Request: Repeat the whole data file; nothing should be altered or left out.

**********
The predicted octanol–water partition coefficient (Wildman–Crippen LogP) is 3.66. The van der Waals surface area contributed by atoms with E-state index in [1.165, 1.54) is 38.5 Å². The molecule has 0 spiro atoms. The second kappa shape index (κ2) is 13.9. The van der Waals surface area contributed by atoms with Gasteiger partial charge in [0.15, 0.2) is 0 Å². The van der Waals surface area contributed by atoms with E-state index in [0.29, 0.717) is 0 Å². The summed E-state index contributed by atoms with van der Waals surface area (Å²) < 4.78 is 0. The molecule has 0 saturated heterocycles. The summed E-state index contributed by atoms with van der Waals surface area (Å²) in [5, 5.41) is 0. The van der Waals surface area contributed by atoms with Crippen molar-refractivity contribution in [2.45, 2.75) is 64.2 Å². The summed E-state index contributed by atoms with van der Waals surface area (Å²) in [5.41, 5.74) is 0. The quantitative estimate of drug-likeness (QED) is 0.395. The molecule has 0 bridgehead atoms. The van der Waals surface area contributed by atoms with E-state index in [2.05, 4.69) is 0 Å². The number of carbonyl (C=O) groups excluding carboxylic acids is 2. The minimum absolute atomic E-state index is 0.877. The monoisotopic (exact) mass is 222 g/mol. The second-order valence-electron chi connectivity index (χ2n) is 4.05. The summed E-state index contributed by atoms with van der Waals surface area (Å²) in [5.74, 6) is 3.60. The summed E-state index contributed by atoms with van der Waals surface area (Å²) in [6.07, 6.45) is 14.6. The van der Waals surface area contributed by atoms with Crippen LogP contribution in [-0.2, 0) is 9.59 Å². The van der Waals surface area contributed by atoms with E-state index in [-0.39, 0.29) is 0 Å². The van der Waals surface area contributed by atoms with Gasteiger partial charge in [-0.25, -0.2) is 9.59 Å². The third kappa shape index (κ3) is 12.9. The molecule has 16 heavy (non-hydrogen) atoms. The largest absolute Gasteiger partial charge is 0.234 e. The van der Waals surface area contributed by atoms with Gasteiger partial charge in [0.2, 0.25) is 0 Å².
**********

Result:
The predicted octanol–water partition coefficient (Wildman–Crippen LogP) is 3.66. The van der Waals surface area contributed by atoms with E-state index in [1.165, 1.54) is 38.5 Å². The molecule has 0 spiro atoms. The second kappa shape index (κ2) is 13.9. The van der Waals surface area contributed by atoms with Gasteiger partial charge in [0.15, 0.2) is 0 Å². The van der Waals surface area contributed by atoms with E-state index in [0.29, 0.717) is 0 Å². The summed E-state index contributed by atoms with van der Waals surface area (Å²) < 4.78 is 0. The molecule has 0 saturated heterocycles. The summed E-state index contributed by atoms with van der Waals surface area (Å²) in [5, 5.41) is 0. The van der Waals surface area contributed by atoms with Crippen molar-refractivity contribution in [2.45, 2.75) is 64.2 Å². The summed E-state index contributed by atoms with van der Waals surface area (Å²) in [5.41, 5.74) is 0. The quantitative estimate of drug-likeness (QED) is 0.395. The molecule has 0 bridgehead atoms. The van der Waals surface area contributed by atoms with E-state index in [2.05, 4.69) is 0 Å². The number of carbonyl (C=O) groups excluding carboxylic acids is 2. The minimum absolute atomic E-state index is 0.877. The monoisotopic (exact) mass is 222 g/mol. The second-order valence-electron chi connectivity index (χ2n) is 4.05. The summed E-state index contributed by atoms with van der Waals surface area (Å²) in [5.74, 6) is 3.60. The summed E-state index contributed by atoms with van der Waals surface area (Å²) in [6.07, 6.45) is 14.6. The van der Waals surface area contributed by atoms with Crippen LogP contribution in [-0.2, 0) is 9.59 Å². The van der Waals surface area contributed by atoms with E-state index in [-0.39, 0.29) is 0 Å². The van der Waals surface area contributed by atoms with Gasteiger partial charge in [-0.25, -0.2) is 9.59 Å². The third kappa shape index (κ3) is 12.9. The molecule has 16 heavy (non-hydrogen) atoms. The largest absolute Gasteiger partial charge is 0.234 e. The van der Waals surface area contributed by atoms with Gasteiger partial charge in [0.2, 0.25) is 0 Å².